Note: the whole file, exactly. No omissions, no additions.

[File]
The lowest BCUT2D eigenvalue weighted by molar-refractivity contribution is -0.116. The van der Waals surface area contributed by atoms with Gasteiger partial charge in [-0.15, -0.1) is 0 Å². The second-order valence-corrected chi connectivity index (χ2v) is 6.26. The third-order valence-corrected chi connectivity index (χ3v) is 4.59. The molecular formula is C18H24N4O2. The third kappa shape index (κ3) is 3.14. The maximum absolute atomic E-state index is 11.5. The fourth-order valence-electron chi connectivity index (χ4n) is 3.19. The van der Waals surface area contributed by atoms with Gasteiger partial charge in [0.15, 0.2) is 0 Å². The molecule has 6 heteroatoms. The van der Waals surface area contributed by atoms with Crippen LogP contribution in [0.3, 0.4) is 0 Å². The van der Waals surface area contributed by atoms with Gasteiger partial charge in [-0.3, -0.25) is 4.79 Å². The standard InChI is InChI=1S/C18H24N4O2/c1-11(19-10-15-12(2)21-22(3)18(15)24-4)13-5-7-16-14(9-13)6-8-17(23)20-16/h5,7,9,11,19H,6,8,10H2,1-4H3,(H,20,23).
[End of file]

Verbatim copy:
The lowest BCUT2D eigenvalue weighted by molar-refractivity contribution is -0.116. The van der Waals surface area contributed by atoms with Gasteiger partial charge in [-0.15, -0.1) is 0 Å². The second-order valence-corrected chi connectivity index (χ2v) is 6.26. The third-order valence-corrected chi connectivity index (χ3v) is 4.59. The molecular formula is C18H24N4O2. The third kappa shape index (κ3) is 3.14. The maximum absolute atomic E-state index is 11.5. The fourth-order valence-electron chi connectivity index (χ4n) is 3.19. The van der Waals surface area contributed by atoms with Gasteiger partial charge in [0.15, 0.2) is 0 Å². The molecule has 6 heteroatoms. The van der Waals surface area contributed by atoms with Crippen LogP contribution in [0.3, 0.4) is 0 Å². The van der Waals surface area contributed by atoms with Gasteiger partial charge in [-0.3, -0.25) is 4.79 Å². The standard InChI is InChI=1S/C18H24N4O2/c1-11(19-10-15-12(2)21-22(3)18(15)24-4)13-5-7-16-14(9-13)6-8-17(23)20-16/h5,7,9,11,19H,6,8,10H2,1-4H3,(H,20,23).